Patel, Singh make debuts in GCL
Indian-born pitchers each notch strikeout in first pro innings
Less than a year after signing deals, Dinesh Patel and Rinku Singh have made even more history.
The duo became the first from India to appear in an American professional baseball game on Saturday, pitching in back-to-back innings during the Gulf Coast League Pirates' 4-2 loss to the GCL Yankees in Bradenton, Fla.
Singh pitched the seventh inning, allowing one run on two hits. He retired the last three batters he faced and threw 20 pitches, striking out one.
Patel, who is 5-foot-11, threw a scoreless eighth on nine pitches. He didn't give up a hit, struck out one and allowed only one batter to reach base -- on an error.
The tandem appeared in the reality show "The Million Dollar Arm," in their country last year, with Singh winning the challenge out of more than 37,000 participants. Singh, listed at 6-foot-2, won $100,000, and both were given the chance to train with former big league pitching coach Tom House.
Patel and Singh were signed by the Pirates in November, becoming the first Indian-born players to sign Major League contracts. Patel is a right-hander, and Singh is a lefty.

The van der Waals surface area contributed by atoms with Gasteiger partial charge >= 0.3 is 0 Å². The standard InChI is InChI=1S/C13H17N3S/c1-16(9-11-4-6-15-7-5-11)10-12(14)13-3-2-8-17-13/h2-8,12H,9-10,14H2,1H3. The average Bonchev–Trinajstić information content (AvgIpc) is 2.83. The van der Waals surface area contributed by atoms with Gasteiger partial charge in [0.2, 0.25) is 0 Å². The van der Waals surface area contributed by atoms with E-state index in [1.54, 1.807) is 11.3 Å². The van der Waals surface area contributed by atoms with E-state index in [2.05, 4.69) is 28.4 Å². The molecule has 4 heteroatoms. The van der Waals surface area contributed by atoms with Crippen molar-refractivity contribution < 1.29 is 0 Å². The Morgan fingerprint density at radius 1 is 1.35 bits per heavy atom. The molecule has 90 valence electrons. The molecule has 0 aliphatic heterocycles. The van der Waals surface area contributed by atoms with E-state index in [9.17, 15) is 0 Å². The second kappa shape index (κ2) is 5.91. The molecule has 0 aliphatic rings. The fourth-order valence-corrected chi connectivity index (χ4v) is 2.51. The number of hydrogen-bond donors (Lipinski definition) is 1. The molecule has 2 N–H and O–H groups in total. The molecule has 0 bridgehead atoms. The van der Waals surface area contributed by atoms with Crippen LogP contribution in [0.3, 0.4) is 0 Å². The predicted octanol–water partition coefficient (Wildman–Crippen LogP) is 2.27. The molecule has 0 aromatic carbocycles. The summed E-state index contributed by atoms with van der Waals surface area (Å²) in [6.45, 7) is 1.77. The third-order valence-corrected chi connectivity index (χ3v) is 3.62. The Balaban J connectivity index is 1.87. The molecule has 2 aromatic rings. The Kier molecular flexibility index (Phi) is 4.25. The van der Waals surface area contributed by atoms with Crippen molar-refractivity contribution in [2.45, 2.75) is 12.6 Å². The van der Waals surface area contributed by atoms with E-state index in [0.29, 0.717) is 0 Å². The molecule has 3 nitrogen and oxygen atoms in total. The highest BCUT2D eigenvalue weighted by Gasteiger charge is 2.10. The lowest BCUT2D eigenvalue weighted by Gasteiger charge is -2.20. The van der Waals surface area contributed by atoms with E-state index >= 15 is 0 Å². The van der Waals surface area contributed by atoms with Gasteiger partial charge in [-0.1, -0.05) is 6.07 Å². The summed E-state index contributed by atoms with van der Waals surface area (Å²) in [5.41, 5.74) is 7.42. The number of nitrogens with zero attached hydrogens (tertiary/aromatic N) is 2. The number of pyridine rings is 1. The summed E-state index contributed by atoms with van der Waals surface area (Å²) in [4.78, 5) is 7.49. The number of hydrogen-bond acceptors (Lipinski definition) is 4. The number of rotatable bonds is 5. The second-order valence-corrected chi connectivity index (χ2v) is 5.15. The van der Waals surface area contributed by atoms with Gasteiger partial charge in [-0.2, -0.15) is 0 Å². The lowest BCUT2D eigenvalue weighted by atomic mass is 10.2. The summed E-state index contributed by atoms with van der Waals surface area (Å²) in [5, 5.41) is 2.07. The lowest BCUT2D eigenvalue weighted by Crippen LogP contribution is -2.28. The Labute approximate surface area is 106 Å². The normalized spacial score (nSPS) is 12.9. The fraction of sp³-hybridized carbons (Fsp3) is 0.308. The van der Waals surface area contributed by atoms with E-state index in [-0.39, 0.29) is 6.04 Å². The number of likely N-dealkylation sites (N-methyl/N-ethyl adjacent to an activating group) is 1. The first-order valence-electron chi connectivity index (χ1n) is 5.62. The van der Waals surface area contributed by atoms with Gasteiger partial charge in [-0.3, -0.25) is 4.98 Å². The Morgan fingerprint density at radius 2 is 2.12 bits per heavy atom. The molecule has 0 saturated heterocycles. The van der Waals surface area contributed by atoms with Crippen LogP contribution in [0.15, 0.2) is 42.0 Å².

"This is going to be a long process, but they continue to make progress," Pirates general manager Neal Huntington said. "For young men that have played baseball for less than a year, they have made admirable progress."
Huntington said the two will pitch out of the bullpen in the GCL and will probably remain at that level next season. The GM added that Patel and Singh each pitched 17-18 innings during extended spring training.
Huntington said he understands the challenge Patel and Singh face in playing a game that was unfamiliar to them about a year ago.
"The learning curve has been steep, but they are holding their own," Huntington said.
Kyle Stark, the Pirates' director of player development, said that both are still progressing. Patel and Singh are developing rapidly in their baseball intelligence and "slowly but steadily" in their fundamental performance.
Both Huntington and Stark said this will be a long-term project, with the latter saying that short-term expectations are minimal. To that extent, the expectations are to compete, continue to learn and progress.
"Learning the game continues, and the greatest challenge then becomes executing during game action," Stark said. "On the mound, both guys are progressing."
Wayne Staats is an associate reporter for MLB.com. This story was not subject to the approval of Major League Baseball or its clubs.